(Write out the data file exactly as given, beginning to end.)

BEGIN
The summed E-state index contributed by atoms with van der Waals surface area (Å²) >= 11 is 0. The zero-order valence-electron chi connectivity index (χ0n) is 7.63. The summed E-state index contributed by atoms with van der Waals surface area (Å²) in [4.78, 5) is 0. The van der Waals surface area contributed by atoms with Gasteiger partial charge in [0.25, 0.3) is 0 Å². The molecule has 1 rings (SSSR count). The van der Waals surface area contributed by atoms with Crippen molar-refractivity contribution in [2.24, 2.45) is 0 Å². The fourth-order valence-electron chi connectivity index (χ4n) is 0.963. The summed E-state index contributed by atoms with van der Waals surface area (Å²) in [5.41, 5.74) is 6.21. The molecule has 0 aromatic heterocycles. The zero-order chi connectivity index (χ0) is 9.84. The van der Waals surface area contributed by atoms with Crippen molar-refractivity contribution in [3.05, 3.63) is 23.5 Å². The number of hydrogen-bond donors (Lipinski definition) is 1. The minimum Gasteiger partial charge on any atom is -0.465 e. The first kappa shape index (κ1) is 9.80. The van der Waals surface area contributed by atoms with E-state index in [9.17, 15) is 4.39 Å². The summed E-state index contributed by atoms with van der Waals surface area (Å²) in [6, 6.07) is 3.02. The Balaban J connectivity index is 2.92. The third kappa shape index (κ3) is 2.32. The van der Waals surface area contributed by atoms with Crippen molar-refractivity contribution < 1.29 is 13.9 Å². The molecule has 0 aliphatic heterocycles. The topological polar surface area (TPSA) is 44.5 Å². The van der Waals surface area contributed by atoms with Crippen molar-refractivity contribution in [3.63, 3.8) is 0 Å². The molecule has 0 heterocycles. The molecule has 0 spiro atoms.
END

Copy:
The summed E-state index contributed by atoms with van der Waals surface area (Å²) >= 11 is 0. The zero-order valence-electron chi connectivity index (χ0n) is 7.63. The summed E-state index contributed by atoms with van der Waals surface area (Å²) in [4.78, 5) is 0. The van der Waals surface area contributed by atoms with Gasteiger partial charge in [0.25, 0.3) is 0 Å². The molecule has 1 rings (SSSR count). The van der Waals surface area contributed by atoms with Crippen molar-refractivity contribution in [2.24, 2.45) is 0 Å². The fourth-order valence-electron chi connectivity index (χ4n) is 0.963. The summed E-state index contributed by atoms with van der Waals surface area (Å²) in [5.41, 5.74) is 6.21. The molecule has 0 aromatic heterocycles. The zero-order chi connectivity index (χ0) is 9.84. The van der Waals surface area contributed by atoms with Crippen molar-refractivity contribution in [3.05, 3.63) is 23.5 Å². The number of hydrogen-bond donors (Lipinski definition) is 1. The minimum Gasteiger partial charge on any atom is -0.465 e. The first kappa shape index (κ1) is 9.80. The van der Waals surface area contributed by atoms with E-state index in [9.17, 15) is 4.39 Å². The summed E-state index contributed by atoms with van der Waals surface area (Å²) in [6, 6.07) is 3.02. The Balaban J connectivity index is 2.92. The third kappa shape index (κ3) is 2.32. The van der Waals surface area contributed by atoms with Crippen molar-refractivity contribution < 1.29 is 13.9 Å². The molecule has 0 aliphatic heterocycles. The topological polar surface area (TPSA) is 44.5 Å². The van der Waals surface area contributed by atoms with Crippen molar-refractivity contribution in [3.63, 3.8) is 0 Å². The molecule has 0 heterocycles. The molecule has 0 spiro atoms.